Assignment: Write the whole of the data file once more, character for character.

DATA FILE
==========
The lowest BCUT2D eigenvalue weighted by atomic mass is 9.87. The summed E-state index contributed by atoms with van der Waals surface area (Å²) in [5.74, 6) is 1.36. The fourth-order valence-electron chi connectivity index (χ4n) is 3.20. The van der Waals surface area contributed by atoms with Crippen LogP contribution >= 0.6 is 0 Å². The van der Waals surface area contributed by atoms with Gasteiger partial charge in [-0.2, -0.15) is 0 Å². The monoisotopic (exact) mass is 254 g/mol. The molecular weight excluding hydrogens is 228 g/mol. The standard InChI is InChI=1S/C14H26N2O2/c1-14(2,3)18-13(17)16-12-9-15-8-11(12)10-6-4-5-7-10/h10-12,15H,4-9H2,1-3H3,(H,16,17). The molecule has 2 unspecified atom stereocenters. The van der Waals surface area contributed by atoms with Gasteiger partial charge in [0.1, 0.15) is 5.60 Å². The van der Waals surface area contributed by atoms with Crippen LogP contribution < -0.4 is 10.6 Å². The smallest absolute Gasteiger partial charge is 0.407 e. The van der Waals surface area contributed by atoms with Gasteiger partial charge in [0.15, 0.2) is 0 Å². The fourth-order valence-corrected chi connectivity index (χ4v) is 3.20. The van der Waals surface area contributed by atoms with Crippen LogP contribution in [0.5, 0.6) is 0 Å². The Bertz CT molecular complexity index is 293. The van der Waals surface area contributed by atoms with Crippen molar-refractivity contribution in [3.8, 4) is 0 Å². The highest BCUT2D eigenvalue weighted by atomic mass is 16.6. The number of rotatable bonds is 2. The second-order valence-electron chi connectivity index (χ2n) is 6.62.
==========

The lowest BCUT2D eigenvalue weighted by atomic mass is 9.87. The summed E-state index contributed by atoms with van der Waals surface area (Å²) in [5.74, 6) is 1.36. The fourth-order valence-electron chi connectivity index (χ4n) is 3.20. The van der Waals surface area contributed by atoms with Crippen LogP contribution >= 0.6 is 0 Å². The van der Waals surface area contributed by atoms with Gasteiger partial charge in [-0.2, -0.15) is 0 Å². The monoisotopic (exact) mass is 254 g/mol. The molecular weight excluding hydrogens is 228 g/mol. The standard InChI is InChI=1S/C14H26N2O2/c1-14(2,3)18-13(17)16-12-9-15-8-11(12)10-6-4-5-7-10/h10-12,15H,4-9H2,1-3H3,(H,16,17). The molecule has 2 unspecified atom stereocenters. The van der Waals surface area contributed by atoms with Gasteiger partial charge in [0.1, 0.15) is 5.60 Å². The van der Waals surface area contributed by atoms with Crippen LogP contribution < -0.4 is 10.6 Å². The smallest absolute Gasteiger partial charge is 0.407 e. The van der Waals surface area contributed by atoms with Gasteiger partial charge in [0.15, 0.2) is 0 Å². The fourth-order valence-corrected chi connectivity index (χ4v) is 3.20. The van der Waals surface area contributed by atoms with Crippen LogP contribution in [0.5, 0.6) is 0 Å². The Bertz CT molecular complexity index is 293. The van der Waals surface area contributed by atoms with Crippen molar-refractivity contribution in [3.8, 4) is 0 Å². The highest BCUT2D eigenvalue weighted by atomic mass is 16.6. The number of rotatable bonds is 2. The second-order valence-electron chi connectivity index (χ2n) is 6.62.